Tomorrow morning might be a good time to call for extra celestial traffic control. A slip of a crescent Moon will join a passel of planets in the dawn sky for the first of several exciting conjunctions over the next few days.
In the space of three mornings beginning tomorrow, four planets, the Moon and the star Regulus will participate in six separate conjunctions. Here’s how it’ll play out. Time are shown in UT / Greenwich Mean Time and Central Daylight and 1° equals two full moon diameters:
- October 8: Venus 2.5° south of Regulus at 18 UT (1 p.m. CDT)
- October 8: Regulus 3.1° north of the moon at 19 UT (2 p.m. CDT)
- October 8: Venus 0.6° north of the moon at 20 UT (3 p.m. CDT)
- October 9: Mars 3.2° north of the moon at 14 UT (9 a.m. CDT)
- October 9: Jupiter 2.5° north of the moon at 21 UT (4 p.m.)
- October 11: Mercury 0.8° north of the moon 11 UT (6 a.m. CDT)
Since several of the events occur in the middle of the afternoon for skywatchers in the Americas, here’s an expanded viewing guide:
* Thursday, October 8: Skywatchers will see Venus pass 2.5° south of Leo’s brightest star Regulus with a cool crescent moon a little more than 3° to the west of the brilliant planet. If you live in Japan and the Far East, you’ll see a splendidly close conjunction of the moon and Venus at dawn on October 9, when the pair will be separated by a hair more than one moon diameter (0.6°). At nearly the same time, the moon will be in conjunction with Regulus.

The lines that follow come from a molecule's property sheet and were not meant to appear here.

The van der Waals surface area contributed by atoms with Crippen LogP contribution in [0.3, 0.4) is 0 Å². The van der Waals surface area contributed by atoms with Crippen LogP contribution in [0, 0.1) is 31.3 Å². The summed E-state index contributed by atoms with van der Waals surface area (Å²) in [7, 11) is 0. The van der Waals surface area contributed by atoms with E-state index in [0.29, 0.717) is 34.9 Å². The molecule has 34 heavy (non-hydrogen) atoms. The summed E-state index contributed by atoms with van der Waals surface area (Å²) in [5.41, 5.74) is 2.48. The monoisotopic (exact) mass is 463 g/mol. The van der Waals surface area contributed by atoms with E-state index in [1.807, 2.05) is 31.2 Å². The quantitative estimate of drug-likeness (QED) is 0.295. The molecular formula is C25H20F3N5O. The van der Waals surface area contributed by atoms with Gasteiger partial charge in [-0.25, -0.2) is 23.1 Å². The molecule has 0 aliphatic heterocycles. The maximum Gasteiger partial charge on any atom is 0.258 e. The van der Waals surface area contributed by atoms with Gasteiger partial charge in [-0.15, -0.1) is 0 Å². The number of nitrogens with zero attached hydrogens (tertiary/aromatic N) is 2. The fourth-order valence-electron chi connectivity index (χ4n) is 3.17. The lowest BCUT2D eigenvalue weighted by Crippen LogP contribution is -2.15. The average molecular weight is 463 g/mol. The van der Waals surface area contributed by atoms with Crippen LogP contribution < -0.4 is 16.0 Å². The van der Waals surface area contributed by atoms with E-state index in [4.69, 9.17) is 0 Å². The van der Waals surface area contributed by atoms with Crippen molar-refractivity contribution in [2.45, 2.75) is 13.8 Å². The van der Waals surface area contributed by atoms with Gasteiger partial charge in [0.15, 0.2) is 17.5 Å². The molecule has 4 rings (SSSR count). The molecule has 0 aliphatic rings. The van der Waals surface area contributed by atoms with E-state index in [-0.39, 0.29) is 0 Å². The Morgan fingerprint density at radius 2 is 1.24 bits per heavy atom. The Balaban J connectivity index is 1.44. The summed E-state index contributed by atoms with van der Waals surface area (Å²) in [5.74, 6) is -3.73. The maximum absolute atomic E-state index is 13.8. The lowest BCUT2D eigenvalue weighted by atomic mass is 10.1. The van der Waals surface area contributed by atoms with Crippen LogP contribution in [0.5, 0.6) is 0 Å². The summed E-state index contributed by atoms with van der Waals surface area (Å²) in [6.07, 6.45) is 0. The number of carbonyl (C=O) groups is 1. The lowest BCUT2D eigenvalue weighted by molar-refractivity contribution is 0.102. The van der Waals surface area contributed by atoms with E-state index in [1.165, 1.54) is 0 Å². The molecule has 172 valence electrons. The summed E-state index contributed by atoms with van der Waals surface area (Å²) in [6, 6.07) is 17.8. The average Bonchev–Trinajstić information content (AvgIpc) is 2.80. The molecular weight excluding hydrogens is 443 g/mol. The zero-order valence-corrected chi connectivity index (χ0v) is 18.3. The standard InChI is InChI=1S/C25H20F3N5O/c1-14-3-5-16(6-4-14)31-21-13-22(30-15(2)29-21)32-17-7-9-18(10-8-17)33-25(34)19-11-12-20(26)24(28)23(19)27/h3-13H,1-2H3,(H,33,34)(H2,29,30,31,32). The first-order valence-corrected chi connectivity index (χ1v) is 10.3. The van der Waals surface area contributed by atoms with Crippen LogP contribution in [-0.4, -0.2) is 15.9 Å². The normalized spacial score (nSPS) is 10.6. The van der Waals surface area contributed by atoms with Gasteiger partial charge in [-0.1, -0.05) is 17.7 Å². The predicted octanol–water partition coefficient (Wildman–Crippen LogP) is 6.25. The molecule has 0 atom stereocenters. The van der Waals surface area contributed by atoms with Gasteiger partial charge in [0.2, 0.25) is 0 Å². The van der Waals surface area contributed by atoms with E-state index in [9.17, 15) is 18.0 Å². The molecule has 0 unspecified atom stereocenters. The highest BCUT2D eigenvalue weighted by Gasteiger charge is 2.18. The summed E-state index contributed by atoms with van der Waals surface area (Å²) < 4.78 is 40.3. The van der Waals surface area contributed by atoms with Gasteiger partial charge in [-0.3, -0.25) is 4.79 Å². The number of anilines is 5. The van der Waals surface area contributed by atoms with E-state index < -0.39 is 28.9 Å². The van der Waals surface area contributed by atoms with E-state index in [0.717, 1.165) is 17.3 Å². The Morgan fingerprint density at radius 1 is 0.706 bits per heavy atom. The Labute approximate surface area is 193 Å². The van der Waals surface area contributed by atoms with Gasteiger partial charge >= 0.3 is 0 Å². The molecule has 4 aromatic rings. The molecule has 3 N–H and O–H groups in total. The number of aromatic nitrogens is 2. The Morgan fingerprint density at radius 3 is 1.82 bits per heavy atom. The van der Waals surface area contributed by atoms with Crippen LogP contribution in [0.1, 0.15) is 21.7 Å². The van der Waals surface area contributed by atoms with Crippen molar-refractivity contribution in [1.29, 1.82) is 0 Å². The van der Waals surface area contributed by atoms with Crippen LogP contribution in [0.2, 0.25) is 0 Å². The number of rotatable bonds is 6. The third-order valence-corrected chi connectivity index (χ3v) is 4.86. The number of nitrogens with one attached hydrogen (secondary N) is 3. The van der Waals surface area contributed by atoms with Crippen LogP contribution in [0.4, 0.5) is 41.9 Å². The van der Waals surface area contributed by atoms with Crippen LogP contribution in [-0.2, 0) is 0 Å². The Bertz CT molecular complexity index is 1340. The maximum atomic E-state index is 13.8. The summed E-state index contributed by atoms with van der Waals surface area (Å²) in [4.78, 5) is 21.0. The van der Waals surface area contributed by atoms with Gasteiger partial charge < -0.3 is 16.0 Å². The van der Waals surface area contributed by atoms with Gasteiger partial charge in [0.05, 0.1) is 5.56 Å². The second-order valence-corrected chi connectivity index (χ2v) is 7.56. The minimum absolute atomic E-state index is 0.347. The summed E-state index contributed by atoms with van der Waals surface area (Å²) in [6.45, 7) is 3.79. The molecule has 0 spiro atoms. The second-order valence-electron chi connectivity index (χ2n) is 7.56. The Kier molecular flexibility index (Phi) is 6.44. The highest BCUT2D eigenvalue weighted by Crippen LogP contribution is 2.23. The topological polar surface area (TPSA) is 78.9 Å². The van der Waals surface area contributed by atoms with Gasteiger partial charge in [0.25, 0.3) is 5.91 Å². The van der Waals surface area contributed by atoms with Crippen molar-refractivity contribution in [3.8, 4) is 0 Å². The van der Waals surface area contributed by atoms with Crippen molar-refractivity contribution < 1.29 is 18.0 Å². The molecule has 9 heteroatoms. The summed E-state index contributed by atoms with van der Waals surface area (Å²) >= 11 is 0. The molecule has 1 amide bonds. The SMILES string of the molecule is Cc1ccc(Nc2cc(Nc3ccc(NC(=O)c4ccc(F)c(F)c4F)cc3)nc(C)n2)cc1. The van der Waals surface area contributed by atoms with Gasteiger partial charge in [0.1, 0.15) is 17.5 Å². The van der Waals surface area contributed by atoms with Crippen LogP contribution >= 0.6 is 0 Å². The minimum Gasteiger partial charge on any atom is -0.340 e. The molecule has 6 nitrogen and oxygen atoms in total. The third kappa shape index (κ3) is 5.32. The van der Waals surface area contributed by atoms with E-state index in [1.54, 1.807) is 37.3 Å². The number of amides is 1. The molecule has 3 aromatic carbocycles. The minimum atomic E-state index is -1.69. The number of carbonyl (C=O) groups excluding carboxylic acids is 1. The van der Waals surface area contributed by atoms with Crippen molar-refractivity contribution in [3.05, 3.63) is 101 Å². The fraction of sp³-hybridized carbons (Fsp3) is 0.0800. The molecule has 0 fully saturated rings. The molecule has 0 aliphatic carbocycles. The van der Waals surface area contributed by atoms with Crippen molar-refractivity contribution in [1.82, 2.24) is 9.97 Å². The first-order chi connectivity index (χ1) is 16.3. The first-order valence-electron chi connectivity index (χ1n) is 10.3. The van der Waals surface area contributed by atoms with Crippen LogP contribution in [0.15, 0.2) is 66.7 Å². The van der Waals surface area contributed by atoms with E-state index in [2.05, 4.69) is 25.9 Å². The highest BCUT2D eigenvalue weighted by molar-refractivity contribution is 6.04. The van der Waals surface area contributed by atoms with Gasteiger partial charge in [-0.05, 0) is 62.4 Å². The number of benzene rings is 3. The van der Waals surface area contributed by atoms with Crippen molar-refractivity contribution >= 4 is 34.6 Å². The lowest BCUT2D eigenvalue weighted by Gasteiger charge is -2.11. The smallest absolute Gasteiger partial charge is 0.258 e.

Observers in Australia and New Zealand will see the Moon occult Venus in a dark sky sky before dawn (or in daylight, depending on exact location) on the 9th. Click HERE for information, times and a map for the event.
* Friday, October 9: An even thinner moon passes about 3° north of Mars in the Americas at dawn and approximately 4° from Jupiter. Watch for the three luminaries to sketch a nifty triangle in the eastern sky 90 minutes to an hour before sunrise. Venus will gaze down at the planetary conclave 10° further west.
* Sunday, October 11: Mercury, which has quietly taken up residence again in the dawn sky, hovers 0.8° above a hair-thin moon this morning at 6 a.m. CDT. Best views will be about 45 minutes before sunrise, when the pair rises high enough to clear distant trees. Bring binoculars to help you spot the planet.
You’re thinking, why does this all have to happen in the morning? Thankfully, sunrise occurs around 7 a.m. for many locations, so you can see all these cool happenings in twilight around 6 a.m. — not terribly unreasonable. And now that the The Martian has finally hit the movie theaters, what better time to see the planet in the flesh? By pure coincidence, the location of stranded astronaut Mark Watney in the fictional account — Acidalia Planitia (Mare Acidalium) — will be facing dawn risers across the Americas and Hawaii this week.
Dare I say this string of continuous conjunctions is only a warm-up for more to come? Earth’s revolution around the Sun quickly brings Jupiter higher in the eastern sky, while Mars races eastward as if on a collision course. The following Saturday on October 17, the two will meet in conjunction less than 1/2 degree (one Full Moon width) apart. Very nice!
But it gets even better. On Tuesday morning, October 27, you’ll see all three planets huddle at dawn. One degree will separate Jupiter and Venus with Mars bringing up the rear several degrees further east. Feast on the view because there won’t be a more compact arrangement of three planets again until January 10, 2021.